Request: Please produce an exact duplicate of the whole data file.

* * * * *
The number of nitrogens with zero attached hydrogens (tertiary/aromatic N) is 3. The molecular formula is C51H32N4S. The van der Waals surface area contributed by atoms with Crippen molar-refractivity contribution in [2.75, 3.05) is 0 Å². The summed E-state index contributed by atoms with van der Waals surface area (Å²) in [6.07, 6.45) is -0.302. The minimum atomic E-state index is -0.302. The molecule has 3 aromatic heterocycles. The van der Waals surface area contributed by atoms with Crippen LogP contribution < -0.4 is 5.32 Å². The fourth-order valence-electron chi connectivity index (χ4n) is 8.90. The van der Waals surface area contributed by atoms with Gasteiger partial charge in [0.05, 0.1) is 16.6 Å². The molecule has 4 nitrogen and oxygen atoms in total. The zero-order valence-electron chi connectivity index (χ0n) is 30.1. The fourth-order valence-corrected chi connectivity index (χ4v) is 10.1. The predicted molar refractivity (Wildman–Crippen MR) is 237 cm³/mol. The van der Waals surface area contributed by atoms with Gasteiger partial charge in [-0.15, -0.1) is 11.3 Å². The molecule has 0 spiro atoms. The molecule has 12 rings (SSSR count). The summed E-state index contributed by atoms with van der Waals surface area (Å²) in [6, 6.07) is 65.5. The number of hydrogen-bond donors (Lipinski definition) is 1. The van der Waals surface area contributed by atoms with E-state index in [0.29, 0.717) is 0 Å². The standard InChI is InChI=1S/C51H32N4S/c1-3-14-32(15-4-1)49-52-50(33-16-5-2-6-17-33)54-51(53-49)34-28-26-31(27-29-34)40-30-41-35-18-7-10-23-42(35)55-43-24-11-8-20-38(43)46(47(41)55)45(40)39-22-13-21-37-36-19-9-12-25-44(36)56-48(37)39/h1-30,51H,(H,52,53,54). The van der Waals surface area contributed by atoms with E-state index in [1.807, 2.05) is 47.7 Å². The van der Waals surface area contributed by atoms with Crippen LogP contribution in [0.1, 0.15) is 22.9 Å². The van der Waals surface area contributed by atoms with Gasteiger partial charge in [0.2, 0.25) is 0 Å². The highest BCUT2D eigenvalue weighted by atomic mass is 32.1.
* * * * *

The number of nitrogens with zero attached hydrogens (tertiary/aromatic N) is 3. The molecular formula is C51H32N4S. The van der Waals surface area contributed by atoms with Crippen molar-refractivity contribution in [2.75, 3.05) is 0 Å². The summed E-state index contributed by atoms with van der Waals surface area (Å²) in [6.07, 6.45) is -0.302. The minimum atomic E-state index is -0.302. The molecule has 3 aromatic heterocycles. The van der Waals surface area contributed by atoms with Crippen LogP contribution < -0.4 is 5.32 Å². The fourth-order valence-electron chi connectivity index (χ4n) is 8.90. The van der Waals surface area contributed by atoms with Gasteiger partial charge in [0.05, 0.1) is 16.6 Å². The molecule has 4 nitrogen and oxygen atoms in total. The zero-order valence-electron chi connectivity index (χ0n) is 30.1. The fourth-order valence-corrected chi connectivity index (χ4v) is 10.1. The predicted molar refractivity (Wildman–Crippen MR) is 237 cm³/mol. The van der Waals surface area contributed by atoms with Gasteiger partial charge in [-0.15, -0.1) is 11.3 Å². The molecule has 0 spiro atoms. The molecule has 12 rings (SSSR count). The summed E-state index contributed by atoms with van der Waals surface area (Å²) in [6, 6.07) is 65.5. The number of hydrogen-bond donors (Lipinski definition) is 1. The van der Waals surface area contributed by atoms with E-state index in [0.29, 0.717) is 0 Å². The standard InChI is InChI=1S/C51H32N4S/c1-3-14-32(15-4-1)49-52-50(33-16-5-2-6-17-33)54-51(53-49)34-28-26-31(27-29-34)40-30-41-35-18-7-10-23-42(35)55-43-24-11-8-20-38(43)46(47(41)55)45(40)39-22-13-21-37-36-19-9-12-25-44(36)56-48(37)39/h1-30,51H,(H,52,53,54). The van der Waals surface area contributed by atoms with E-state index in [1.807, 2.05) is 47.7 Å². The van der Waals surface area contributed by atoms with Crippen LogP contribution in [0.1, 0.15) is 22.9 Å². The van der Waals surface area contributed by atoms with Gasteiger partial charge in [0.2, 0.25) is 0 Å². The highest BCUT2D eigenvalue weighted by atomic mass is 32.1.